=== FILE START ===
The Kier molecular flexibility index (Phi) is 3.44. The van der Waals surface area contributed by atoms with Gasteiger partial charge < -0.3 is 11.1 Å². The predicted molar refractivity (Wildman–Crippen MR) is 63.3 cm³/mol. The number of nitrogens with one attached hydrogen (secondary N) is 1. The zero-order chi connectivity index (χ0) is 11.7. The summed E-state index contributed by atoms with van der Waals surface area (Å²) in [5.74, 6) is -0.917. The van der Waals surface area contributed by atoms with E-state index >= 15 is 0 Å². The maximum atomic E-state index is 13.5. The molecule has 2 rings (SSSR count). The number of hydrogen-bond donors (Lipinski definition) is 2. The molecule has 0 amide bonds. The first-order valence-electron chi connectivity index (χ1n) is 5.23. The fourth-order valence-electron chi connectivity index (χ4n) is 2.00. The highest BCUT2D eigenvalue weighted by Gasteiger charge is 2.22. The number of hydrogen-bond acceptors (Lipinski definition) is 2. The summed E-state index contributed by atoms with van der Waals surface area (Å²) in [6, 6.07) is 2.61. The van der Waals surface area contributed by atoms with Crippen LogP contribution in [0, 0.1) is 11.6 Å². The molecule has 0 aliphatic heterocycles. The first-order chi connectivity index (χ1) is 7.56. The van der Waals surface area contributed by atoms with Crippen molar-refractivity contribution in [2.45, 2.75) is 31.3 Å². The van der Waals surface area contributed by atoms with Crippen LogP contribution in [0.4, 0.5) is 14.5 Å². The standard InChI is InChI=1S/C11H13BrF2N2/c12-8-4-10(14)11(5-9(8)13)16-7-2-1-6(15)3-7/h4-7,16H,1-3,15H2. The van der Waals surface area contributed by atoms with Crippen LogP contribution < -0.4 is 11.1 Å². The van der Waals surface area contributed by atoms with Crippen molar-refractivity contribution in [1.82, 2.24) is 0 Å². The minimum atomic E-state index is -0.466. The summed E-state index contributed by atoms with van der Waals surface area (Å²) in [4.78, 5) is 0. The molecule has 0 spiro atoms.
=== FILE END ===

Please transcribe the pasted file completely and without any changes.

The Kier molecular flexibility index (Phi) is 3.44. The van der Waals surface area contributed by atoms with Gasteiger partial charge < -0.3 is 11.1 Å². The predicted molar refractivity (Wildman–Crippen MR) is 63.3 cm³/mol. The number of nitrogens with one attached hydrogen (secondary N) is 1. The zero-order chi connectivity index (χ0) is 11.7. The summed E-state index contributed by atoms with van der Waals surface area (Å²) in [5.74, 6) is -0.917. The van der Waals surface area contributed by atoms with E-state index >= 15 is 0 Å². The maximum atomic E-state index is 13.5. The molecule has 2 rings (SSSR count). The number of hydrogen-bond donors (Lipinski definition) is 2. The molecule has 0 amide bonds. The first-order valence-electron chi connectivity index (χ1n) is 5.23. The fourth-order valence-electron chi connectivity index (χ4n) is 2.00. The highest BCUT2D eigenvalue weighted by Gasteiger charge is 2.22. The number of hydrogen-bond acceptors (Lipinski definition) is 2. The summed E-state index contributed by atoms with van der Waals surface area (Å²) in [6, 6.07) is 2.61. The van der Waals surface area contributed by atoms with Crippen LogP contribution in [0, 0.1) is 11.6 Å². The molecule has 0 aliphatic heterocycles. The first-order chi connectivity index (χ1) is 7.56. The van der Waals surface area contributed by atoms with Crippen molar-refractivity contribution in [2.45, 2.75) is 31.3 Å². The van der Waals surface area contributed by atoms with Crippen LogP contribution in [0.4, 0.5) is 14.5 Å². The standard InChI is InChI=1S/C11H13BrF2N2/c12-8-4-10(14)11(5-9(8)13)16-7-2-1-6(15)3-7/h4-7,16H,1-3,15H2. The van der Waals surface area contributed by atoms with Crippen LogP contribution < -0.4 is 11.1 Å². The van der Waals surface area contributed by atoms with Crippen molar-refractivity contribution in [1.82, 2.24) is 0 Å². The minimum atomic E-state index is -0.466. The summed E-state index contributed by atoms with van der Waals surface area (Å²) in [4.78, 5) is 0. The molecule has 0 spiro atoms.